UK man to plead guilty to manslaughter in wife’s death
Dec 5, 2022, 6:04 AM | Updated: 6:08 am
(AP Photo/Petros Karadjias)
PAPHOS, Cyprus (AP) —
Defense lawyers for a British man on trial for causing the death of his wife in Cyprus’ coastal resort town of Paphos said Monday they’re hopeful the court will suspend any sentence it hands down to their client after he pleads guilty to manslaughter next week.
Briton David Hunter faced a charge of premeditated murder in last year’s death of his wife, Janice, although his defense lawyers had asked Cyprus’ attorney-general to charge the 75 year-old only with assisted suicide in order to keep him from serving time in prison — a request they said was denied.
State Prosecutor Andreas Hadjikyrou said the court on Monday granted an adjournment until Dec. 13, when Hunter’s defense will also argue for mitigation. The court is expected to pass sentence a few days later, with defense lawyers hoping that will happen before Christmas.
Although manslaughter carries a maximum life sentence, it’s unlikely Hunter will receive a long prison term, Hadjikyrou said, adding that the prosecution won’t object to the Briton serving out any prison sentence in the U.K.
Michael, Polak, a spokesman for Justice Abroad, a group that defends Britons embroiled in legal difficulties in foreign countries, said there’s no precedent for such “euthanasia, manslaughter-type cases” in Cyprus and the court would have to to look to similar cases in other common law countries like Canada and India.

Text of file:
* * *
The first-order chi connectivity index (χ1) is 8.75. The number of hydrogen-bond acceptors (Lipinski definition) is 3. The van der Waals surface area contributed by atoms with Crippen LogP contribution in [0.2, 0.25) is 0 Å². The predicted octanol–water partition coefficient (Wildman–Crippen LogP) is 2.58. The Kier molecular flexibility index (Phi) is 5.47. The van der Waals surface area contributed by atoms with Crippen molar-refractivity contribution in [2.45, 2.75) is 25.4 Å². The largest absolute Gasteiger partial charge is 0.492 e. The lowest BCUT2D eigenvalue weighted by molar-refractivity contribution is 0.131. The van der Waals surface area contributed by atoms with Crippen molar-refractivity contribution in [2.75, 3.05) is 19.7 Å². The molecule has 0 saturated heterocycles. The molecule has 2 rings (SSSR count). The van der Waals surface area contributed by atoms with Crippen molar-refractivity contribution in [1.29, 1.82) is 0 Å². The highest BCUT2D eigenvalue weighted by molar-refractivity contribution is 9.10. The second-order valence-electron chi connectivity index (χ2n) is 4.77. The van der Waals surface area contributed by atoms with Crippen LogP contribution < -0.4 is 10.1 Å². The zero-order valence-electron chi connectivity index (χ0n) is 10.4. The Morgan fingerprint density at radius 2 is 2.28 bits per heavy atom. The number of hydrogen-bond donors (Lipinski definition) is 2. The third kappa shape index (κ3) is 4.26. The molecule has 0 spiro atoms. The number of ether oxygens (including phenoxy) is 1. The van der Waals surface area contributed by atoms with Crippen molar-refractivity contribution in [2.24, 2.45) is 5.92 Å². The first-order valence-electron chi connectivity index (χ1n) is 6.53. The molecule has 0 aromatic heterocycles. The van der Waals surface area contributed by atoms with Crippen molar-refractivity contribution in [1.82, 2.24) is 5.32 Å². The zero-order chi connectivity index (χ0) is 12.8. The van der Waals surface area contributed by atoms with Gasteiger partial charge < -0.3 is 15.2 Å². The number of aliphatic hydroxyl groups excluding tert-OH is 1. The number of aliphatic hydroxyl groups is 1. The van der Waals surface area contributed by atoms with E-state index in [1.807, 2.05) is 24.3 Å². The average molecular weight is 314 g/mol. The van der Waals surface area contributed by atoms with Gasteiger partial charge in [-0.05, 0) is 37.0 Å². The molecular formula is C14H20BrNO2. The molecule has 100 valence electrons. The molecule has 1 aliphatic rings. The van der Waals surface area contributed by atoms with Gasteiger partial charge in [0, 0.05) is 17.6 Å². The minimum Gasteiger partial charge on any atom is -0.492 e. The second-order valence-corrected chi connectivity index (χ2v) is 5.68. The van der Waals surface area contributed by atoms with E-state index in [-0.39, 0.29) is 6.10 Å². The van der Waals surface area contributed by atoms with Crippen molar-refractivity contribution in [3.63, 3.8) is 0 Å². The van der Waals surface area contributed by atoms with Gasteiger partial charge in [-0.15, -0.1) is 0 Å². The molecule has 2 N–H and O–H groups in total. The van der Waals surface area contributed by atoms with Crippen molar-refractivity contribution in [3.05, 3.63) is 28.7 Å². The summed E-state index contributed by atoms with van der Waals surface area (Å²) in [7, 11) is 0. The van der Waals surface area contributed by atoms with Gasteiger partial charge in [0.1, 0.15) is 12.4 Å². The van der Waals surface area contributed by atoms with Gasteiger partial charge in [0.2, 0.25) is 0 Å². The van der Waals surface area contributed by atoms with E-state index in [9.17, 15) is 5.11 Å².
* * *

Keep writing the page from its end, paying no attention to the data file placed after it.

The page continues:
“And if the court follows their treatment of euthanasia-type cases, a suspended sentence is a distinct possibility and that’s what we’ll be asking the court to do,” Polak said after Monday’s hearing.
In Cyprus, any sentence of up to three years imprisonment can be suspended, according to Polak.
Hunter’s wife Janice, 74, died in December 2021 at the couple’s retirement home in Paphos, where many of the island’s up to 60,000 British expatriates live. The details of how she died have not yet been made public. Polak had said that Janice was on heavy medication for a type of terminal blood cancer.
Hunter’s daughter, Lesley, was quoted in British media as saying that her mother had “begged him for a long time (to assist her death) and was very clear about what she wanted.”
Hadjikyrou, the state prosecutor, had said defense attorneys turned down an earlier deal for Hunter to plead guilty to manslaughter and that there was no tangible evidence — like a written note — to suggest that Hunter’s wife had ever asked him specifically to help her die.
Hunter had been so distraught after his wife’s death that he attempted suicide, according to Polak.
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